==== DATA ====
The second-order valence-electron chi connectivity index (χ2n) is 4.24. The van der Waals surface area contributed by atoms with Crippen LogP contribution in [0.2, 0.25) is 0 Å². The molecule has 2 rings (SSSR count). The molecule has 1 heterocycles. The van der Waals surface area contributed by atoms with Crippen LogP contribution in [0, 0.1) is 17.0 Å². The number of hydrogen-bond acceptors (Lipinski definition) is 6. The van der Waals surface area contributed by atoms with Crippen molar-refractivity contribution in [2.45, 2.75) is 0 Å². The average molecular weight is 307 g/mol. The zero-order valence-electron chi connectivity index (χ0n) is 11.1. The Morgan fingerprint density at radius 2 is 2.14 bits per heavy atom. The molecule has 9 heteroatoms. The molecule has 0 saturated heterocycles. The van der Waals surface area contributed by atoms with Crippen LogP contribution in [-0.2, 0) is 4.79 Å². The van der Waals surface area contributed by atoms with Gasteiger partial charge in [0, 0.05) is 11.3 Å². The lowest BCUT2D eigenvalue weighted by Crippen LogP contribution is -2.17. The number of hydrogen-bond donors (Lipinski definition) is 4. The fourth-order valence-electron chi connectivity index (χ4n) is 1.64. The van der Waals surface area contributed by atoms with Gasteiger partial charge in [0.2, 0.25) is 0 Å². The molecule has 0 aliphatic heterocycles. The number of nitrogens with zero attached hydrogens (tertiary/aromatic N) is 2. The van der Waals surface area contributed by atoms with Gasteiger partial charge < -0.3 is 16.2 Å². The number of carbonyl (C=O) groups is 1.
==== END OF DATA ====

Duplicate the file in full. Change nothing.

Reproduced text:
The second-order valence-electron chi connectivity index (χ2n) is 4.24. The van der Waals surface area contributed by atoms with Crippen LogP contribution in [0.2, 0.25) is 0 Å². The molecule has 2 rings (SSSR count). The molecule has 1 heterocycles. The van der Waals surface area contributed by atoms with Crippen LogP contribution in [0, 0.1) is 17.0 Å². The number of hydrogen-bond acceptors (Lipinski definition) is 6. The van der Waals surface area contributed by atoms with Crippen molar-refractivity contribution in [2.45, 2.75) is 0 Å². The average molecular weight is 307 g/mol. The zero-order valence-electron chi connectivity index (χ0n) is 11.1. The Morgan fingerprint density at radius 2 is 2.14 bits per heavy atom. The molecule has 9 heteroatoms. The molecule has 0 saturated heterocycles. The van der Waals surface area contributed by atoms with Crippen LogP contribution in [-0.2, 0) is 4.79 Å². The van der Waals surface area contributed by atoms with Gasteiger partial charge in [0, 0.05) is 11.3 Å². The lowest BCUT2D eigenvalue weighted by Crippen LogP contribution is -2.17. The number of hydrogen-bond donors (Lipinski definition) is 4. The fourth-order valence-electron chi connectivity index (χ4n) is 1.64. The van der Waals surface area contributed by atoms with Gasteiger partial charge in [0.2, 0.25) is 0 Å². The molecule has 0 aliphatic heterocycles. The number of nitrogens with zero attached hydrogens (tertiary/aromatic N) is 2. The van der Waals surface area contributed by atoms with Gasteiger partial charge < -0.3 is 16.2 Å². The number of carbonyl (C=O) groups is 1.